One of the world’s great cinematic artists, Jafar Panahi has been carefully crafting self-reflexive works about artistic, personal and political freedom for the past three decades — despite his oppression at the hands of the Iranian government. Now, as the international film community vehemently denounces his summer 2022 arrest and continued imprisonment for his vocal support of a fellow artist’s independence, Panahi has gifted us all with a new virtuosic sleight-of-hand. In NO BEARS, as in many of his recent titles, Panahi plays a fictionalized version of himself, in this case relocated to a rural border town to remotely direct a new film in nearby Turkey — the story of which comes to sharply mirror disturbing events that begin to occur around him. As he struggles to complete his film, Panahi finds himself thrust in the middle of a local scandal, confronting the opposing pulls of tradition and progress, city and country, belief and evidence, and the universal desire to reject oppression.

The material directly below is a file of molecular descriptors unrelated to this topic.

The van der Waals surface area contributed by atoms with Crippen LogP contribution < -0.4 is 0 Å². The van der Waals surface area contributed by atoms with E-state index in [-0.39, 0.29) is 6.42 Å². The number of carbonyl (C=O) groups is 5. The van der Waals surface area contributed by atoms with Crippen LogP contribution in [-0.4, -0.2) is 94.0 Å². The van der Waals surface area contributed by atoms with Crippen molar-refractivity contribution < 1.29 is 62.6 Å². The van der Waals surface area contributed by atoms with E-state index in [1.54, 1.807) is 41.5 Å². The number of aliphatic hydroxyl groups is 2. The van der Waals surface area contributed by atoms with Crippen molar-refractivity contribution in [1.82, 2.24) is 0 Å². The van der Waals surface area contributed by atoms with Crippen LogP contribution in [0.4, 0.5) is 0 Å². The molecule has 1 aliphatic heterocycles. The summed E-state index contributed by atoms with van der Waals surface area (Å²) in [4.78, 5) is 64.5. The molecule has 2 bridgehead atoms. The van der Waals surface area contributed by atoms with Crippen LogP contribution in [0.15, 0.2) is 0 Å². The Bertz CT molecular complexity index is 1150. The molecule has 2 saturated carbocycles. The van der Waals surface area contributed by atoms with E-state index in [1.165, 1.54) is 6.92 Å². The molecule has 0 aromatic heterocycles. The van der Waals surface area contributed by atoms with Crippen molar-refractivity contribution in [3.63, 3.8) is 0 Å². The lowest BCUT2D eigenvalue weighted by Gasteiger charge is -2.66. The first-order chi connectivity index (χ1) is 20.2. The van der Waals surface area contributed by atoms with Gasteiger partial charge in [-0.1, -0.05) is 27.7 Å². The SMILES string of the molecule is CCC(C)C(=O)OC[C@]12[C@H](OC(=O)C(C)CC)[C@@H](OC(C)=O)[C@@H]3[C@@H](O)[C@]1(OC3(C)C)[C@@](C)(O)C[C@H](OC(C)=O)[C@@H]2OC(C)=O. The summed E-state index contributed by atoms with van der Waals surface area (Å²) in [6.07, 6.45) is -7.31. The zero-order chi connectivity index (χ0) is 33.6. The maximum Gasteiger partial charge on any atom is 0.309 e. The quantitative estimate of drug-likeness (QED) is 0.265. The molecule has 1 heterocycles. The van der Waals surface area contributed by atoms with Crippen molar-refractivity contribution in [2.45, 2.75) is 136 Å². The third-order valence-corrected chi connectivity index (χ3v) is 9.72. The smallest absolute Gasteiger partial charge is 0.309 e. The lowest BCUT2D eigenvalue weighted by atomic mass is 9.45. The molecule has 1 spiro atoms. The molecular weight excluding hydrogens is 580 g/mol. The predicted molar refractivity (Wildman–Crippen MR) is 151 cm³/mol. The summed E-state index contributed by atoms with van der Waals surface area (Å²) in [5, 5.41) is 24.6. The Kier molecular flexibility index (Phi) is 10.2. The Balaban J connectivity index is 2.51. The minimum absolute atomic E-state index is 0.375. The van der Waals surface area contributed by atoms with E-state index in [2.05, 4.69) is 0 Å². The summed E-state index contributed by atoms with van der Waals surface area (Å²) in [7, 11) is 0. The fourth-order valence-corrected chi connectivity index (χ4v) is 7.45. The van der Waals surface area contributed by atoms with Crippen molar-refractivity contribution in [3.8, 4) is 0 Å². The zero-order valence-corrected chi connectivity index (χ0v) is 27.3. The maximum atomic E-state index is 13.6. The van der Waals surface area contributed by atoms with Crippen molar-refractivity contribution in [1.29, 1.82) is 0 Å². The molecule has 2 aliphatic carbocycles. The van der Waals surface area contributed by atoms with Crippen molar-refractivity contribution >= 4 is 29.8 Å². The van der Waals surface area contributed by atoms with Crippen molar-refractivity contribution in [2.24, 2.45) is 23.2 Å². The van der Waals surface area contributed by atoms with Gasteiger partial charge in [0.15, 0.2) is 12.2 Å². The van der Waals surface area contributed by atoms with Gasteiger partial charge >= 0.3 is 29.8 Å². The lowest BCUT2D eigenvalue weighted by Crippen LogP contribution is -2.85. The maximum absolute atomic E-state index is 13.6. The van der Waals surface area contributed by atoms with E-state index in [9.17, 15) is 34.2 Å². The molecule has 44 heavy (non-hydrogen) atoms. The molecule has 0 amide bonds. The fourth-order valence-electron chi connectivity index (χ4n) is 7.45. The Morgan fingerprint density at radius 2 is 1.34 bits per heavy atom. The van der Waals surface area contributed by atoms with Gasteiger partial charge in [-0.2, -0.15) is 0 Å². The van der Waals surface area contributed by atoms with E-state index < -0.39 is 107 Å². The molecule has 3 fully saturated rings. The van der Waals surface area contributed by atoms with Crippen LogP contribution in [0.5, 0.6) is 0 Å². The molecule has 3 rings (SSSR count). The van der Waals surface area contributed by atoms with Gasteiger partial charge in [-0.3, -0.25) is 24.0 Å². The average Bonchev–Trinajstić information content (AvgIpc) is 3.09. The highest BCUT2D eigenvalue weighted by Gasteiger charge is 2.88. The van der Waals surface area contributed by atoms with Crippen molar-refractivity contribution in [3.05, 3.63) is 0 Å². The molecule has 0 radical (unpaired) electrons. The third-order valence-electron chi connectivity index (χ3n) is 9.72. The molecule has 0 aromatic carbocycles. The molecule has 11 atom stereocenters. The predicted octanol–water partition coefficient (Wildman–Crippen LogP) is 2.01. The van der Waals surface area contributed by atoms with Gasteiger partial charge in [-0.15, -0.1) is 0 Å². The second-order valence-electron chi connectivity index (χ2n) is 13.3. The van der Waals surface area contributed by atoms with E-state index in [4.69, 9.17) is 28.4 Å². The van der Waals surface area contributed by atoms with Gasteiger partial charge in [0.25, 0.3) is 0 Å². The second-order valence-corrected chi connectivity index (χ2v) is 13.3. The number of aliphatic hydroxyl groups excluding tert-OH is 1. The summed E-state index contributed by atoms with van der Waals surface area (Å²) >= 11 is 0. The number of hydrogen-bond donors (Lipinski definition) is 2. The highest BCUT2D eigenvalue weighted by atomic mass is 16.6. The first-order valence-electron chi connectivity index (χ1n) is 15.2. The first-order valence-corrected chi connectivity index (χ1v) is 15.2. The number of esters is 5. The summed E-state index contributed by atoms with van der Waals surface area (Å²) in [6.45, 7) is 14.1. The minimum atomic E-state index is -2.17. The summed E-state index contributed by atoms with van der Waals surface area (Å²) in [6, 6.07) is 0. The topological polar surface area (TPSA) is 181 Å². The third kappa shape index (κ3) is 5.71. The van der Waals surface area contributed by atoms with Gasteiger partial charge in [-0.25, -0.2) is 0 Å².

“There’s palpable joy in the sheer ingenuity of the movie’s conception and in the realization of it. Panahi goes at his subjects with an irrepressible cinematic verve that extends from the story and the dialogue to the performances and the very presences of the actors.” —Richard Brody, New Yorker “A complex work of novelistic density, this is among the boldest and most accomplished statements from one of the world’s exemplary filmmakers….” —Jonathan Romney, ScreenDaily “It’s only a movie! That’s as true of NO BEARS as of anything else, but there may be no living filmmaker who has considered the practical and philosophical implications of the art form — the work of shooting and cutting; the pleasure and anxiety of watching — as rigorously or as insightfully as the Iranian director Jafar Panahi.” —A.O. Scott, Critic’s Pick, New York Times